Crystalballing the Future of the World
The 20 June 2004 Wall Street Journal (WSJ.com) Opinion Journal has a superb article by Glasgow-born Niall Ferguson, professor of history – NYU, senior fellow – Hoover Institution, author – Colossus: The Price of America’s Empire, Penguin, 2004.
American Hegemony or Chaos?
The article is entitled “WHEN EMPIRES WANE : The End of Power : Without American hegemony the world would likely return to the dark ages”.
At a time when most of the rest of the world – especially the news media – is focussing on short-sighted short-term political goals and problems, including many issues which are often of minor consequence in the long term, Ferguson looks at the world political situation over the long haul and sees it as a constant struggle for power, writing:
“Power … is not a natural monopoly; the struggle for mastery is both perennial and universal.”
Ferguson refers to historical periods marked by dominant powers and other periods marked by declines of hegemonial power – and winds up preferring the former – but emphasizes that global power struggles are a part of life on our planet and always have been.
It is of course preferable, but also unrealistic, historically seen, to prefer or expect peace, since the state of war is simply a given human constant, judging by the track record of our species.
Population and Technology
Ferguson appropriately discusses the great importance of population demographics on the world of tomorrow, but glosses over the perhaps equally important issue of the state of technology advancement for the future political state of the world.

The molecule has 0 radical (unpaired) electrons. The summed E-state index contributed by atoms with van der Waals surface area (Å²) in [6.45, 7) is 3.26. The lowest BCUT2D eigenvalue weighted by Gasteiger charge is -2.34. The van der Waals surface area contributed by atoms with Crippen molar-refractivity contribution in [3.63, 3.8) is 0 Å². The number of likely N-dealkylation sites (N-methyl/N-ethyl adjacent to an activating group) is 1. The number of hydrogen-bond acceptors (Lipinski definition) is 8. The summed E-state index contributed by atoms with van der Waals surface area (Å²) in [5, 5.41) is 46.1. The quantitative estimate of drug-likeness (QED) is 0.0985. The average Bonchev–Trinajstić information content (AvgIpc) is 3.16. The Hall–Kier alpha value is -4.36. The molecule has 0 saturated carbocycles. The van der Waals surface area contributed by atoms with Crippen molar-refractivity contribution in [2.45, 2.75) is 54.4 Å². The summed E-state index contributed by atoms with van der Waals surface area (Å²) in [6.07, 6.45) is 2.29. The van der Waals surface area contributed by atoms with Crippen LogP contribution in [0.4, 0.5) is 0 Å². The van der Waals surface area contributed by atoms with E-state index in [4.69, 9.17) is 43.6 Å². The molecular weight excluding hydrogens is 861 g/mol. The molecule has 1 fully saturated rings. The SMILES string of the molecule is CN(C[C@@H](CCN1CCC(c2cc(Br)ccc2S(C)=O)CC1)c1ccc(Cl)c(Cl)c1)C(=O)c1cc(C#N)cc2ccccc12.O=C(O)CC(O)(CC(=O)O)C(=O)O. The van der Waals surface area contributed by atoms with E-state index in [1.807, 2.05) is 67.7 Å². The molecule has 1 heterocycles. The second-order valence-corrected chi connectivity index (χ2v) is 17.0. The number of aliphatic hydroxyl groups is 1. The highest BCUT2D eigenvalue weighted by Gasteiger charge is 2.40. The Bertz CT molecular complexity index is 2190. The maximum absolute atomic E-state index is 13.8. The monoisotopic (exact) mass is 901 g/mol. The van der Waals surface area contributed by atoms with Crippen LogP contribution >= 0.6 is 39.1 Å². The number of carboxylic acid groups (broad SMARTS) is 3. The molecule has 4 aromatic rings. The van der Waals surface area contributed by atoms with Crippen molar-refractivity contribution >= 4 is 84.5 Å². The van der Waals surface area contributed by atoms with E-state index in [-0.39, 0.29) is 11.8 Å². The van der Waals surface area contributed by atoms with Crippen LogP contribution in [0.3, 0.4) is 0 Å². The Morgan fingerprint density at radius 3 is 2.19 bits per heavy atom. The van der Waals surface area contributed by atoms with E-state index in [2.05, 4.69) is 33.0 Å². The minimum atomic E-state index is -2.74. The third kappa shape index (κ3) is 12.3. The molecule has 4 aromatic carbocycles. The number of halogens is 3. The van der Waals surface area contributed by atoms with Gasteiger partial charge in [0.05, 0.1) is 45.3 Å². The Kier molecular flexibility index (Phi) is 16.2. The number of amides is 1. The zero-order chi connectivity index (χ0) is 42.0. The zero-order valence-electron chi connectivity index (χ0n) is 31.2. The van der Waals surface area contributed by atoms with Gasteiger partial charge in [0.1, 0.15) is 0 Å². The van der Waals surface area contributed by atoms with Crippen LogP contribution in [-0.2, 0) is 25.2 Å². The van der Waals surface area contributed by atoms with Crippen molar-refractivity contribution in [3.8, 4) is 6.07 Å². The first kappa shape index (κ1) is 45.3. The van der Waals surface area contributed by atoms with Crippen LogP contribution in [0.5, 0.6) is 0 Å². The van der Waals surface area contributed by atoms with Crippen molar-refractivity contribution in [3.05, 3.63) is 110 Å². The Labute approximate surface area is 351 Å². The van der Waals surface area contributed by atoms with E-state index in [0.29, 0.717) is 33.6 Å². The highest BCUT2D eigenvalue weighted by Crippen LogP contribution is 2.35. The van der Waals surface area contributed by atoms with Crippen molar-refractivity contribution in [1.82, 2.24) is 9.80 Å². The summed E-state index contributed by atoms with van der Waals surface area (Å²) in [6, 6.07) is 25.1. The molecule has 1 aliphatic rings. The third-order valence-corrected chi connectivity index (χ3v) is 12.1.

In our view, technological advance is “political system dependent” – and determinative for any professed vision of the future of the planet, since the state of technology is the principal enablement but also limitation in localizing the weapons available to any given military force.
US World Power and Technology
US hegemony, i.e. its predominant stance as the world’s greatest power, is not only a historical position of strength which has developed over the last more than 200 years, but this position of might has been catalysed by the fact that the American political and economic system is more conducive to the development of sophisticated technology and weaponry than political and economic systems which are more backward – and those are, frankly, every other state and nation on this planet.
Indeed, the often primitive weapons and methods employed by America’s enemies simply serve to prove the massive failure of the political, legal and religious systems of these backward nations. Only when such countries or groups avail themselves of modern technology are they a threat. But by using modern technology, they have already lost the battle that they are trying to win for the sake of a world which once allegedly existed in the past. They have become “modern” combatants professing a world view which is long gone and never to return. The hands on the clock of time can not be turned back.
How the World of Tomorrow will NOT Look
We may not know exactly how the world of the future will look, but we do know some elements of how it will NOT look. As in man’s historical past, the primitives will not be leading the men of knowledge – they never have, and never will.